A WETHERAL man who paid somebody to “trim” trees near his home landed himself with a criminal conviction and a £1,000 court bill.

Alan Davies, 58, told magistrates he had no idea the woodland behind his home in Elm Garth were legally protected and he believed he was doing his community a favour by hiring somebody to thin the trees there.

At Carlisle’s Rickergate courthouse, Davies pleaded guilty to contravening a tree preservation order on December 3 last year.

Jonathan Dees, prosecuting for the City Council, said Mirebank Wood - the woodland involved - was legally protected by a tree preservation order first put in place in 1958, and renewed in 2013.

The lawyer said: “On December 3, 2018, Carlisle City Council had a report from the parish council that residents were complaining that trees were being felled and burned behind 10 Elm Garth.”

Council officials arrived shortly after to find Davies in the woodland. He admitted paying somebody £200 to lop the trees, and severed branches were still smouldering where they were being burned.

The lawyer added: “Several trees had been felled, and major limbs cut from mature trees. An amount of woodland had been cleared to the detriment and overall health of the woodland and the wildlife within it.”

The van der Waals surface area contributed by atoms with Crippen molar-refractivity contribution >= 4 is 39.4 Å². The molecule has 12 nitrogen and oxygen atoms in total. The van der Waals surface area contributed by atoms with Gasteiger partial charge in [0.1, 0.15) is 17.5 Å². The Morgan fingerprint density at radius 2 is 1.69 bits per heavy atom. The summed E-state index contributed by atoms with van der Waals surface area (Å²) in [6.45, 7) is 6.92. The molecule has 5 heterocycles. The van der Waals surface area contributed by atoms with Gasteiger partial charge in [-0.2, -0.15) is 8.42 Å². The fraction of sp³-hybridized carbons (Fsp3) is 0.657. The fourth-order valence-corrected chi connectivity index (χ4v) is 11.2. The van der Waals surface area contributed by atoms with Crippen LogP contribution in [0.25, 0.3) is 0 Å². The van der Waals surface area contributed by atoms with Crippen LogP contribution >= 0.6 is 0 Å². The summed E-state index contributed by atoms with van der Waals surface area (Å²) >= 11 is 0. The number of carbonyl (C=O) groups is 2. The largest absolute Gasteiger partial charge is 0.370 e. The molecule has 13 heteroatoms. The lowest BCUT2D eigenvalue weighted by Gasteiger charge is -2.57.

Davies said he moved into Elm Garth in October, having bought his dream house. The garden was totally overgrown, with trees overhanging his property. So on the advice of a local farmer he hired a man from Dumfries to trim the trees.

“He was there for three hours,” said the defendant, who works in the security industry.

“There was a 20 inch oak, which he said was rotten and not worth trimming. So he just took it out...The woodland was used as a tip, and was full of scrap metal.

“There was a lot of building material, and old galvanised water tanks taken down from people’s lofts. I literally had a landscaper coming the next morning but the City Council [officials ] said stop what you are doing.”

The Council’s contractor had told him he had done a “lovely job” and should have had more trimmed off the trees, he said.

He added: “To me, I was doing a good job; I put my heart and soul into it. Now, it looks nice and it’s all recovering well. I was totally unaware of tree preservation orders. I called them PTO because I didn’t know what they were on about.”

Magistrates imposed a six month conditional discharge but reduced the costs to £980 because of the defendant’s efforts to clear away scrap.

He must also pay a £20 vitim surcharge.

Presiding magistrate Mark Travers told Davies: “A good tree surgeon would have investigated ... you have ended up paying the pentalty.”